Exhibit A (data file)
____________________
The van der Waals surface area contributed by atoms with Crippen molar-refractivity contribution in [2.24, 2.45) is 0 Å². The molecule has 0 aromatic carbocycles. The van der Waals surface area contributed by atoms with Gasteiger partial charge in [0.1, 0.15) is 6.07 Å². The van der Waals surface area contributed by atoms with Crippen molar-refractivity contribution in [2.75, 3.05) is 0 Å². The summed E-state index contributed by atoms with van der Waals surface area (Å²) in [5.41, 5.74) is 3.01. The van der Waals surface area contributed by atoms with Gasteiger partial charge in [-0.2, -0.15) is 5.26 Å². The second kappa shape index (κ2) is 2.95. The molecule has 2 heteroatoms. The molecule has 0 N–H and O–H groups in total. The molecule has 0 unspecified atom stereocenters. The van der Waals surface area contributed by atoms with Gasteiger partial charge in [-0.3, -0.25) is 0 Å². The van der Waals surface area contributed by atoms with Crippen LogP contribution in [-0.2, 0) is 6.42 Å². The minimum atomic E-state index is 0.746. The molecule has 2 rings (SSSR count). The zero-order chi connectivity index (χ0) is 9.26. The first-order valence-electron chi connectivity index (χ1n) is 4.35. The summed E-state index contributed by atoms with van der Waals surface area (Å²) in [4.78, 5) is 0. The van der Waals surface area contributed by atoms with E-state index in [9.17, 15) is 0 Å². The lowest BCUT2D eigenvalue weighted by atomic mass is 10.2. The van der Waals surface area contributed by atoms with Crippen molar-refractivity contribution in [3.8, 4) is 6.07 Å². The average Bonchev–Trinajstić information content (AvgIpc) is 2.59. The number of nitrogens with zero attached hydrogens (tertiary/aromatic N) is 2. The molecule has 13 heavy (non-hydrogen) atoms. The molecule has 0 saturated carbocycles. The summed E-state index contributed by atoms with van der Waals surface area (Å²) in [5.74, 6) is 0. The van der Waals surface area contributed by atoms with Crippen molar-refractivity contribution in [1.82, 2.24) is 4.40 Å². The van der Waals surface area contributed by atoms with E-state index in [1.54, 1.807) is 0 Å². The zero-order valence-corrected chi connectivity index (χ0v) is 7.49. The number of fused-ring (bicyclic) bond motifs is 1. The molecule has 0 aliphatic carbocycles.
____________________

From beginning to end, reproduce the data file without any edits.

The van der Waals surface area contributed by atoms with Crippen molar-refractivity contribution in [2.24, 2.45) is 0 Å². The molecule has 0 aromatic carbocycles. The van der Waals surface area contributed by atoms with Gasteiger partial charge in [0.1, 0.15) is 6.07 Å². The van der Waals surface area contributed by atoms with Crippen molar-refractivity contribution in [2.75, 3.05) is 0 Å². The summed E-state index contributed by atoms with van der Waals surface area (Å²) in [5.41, 5.74) is 3.01. The van der Waals surface area contributed by atoms with Gasteiger partial charge in [-0.2, -0.15) is 5.26 Å². The second kappa shape index (κ2) is 2.95. The molecule has 2 heteroatoms. The molecule has 0 N–H and O–H groups in total. The molecule has 0 unspecified atom stereocenters. The van der Waals surface area contributed by atoms with Gasteiger partial charge in [-0.3, -0.25) is 0 Å². The van der Waals surface area contributed by atoms with Crippen LogP contribution in [-0.2, 0) is 6.42 Å². The minimum atomic E-state index is 0.746. The molecule has 2 rings (SSSR count). The zero-order chi connectivity index (χ0) is 9.26. The first-order valence-electron chi connectivity index (χ1n) is 4.35. The summed E-state index contributed by atoms with van der Waals surface area (Å²) in [4.78, 5) is 0. The van der Waals surface area contributed by atoms with E-state index in [9.17, 15) is 0 Å². The lowest BCUT2D eigenvalue weighted by atomic mass is 10.2. The van der Waals surface area contributed by atoms with Crippen molar-refractivity contribution in [3.8, 4) is 6.07 Å². The average Bonchev–Trinajstić information content (AvgIpc) is 2.59. The number of nitrogens with zero attached hydrogens (tertiary/aromatic N) is 2. The molecule has 13 heavy (non-hydrogen) atoms. The molecule has 0 saturated carbocycles. The summed E-state index contributed by atoms with van der Waals surface area (Å²) in [5.74, 6) is 0. The van der Waals surface area contributed by atoms with Crippen molar-refractivity contribution in [1.82, 2.24) is 4.40 Å². The van der Waals surface area contributed by atoms with E-state index in [1.54, 1.807) is 0 Å². The zero-order valence-corrected chi connectivity index (χ0v) is 7.49. The number of fused-ring (bicyclic) bond motifs is 1. The molecule has 0 aliphatic carbocycles.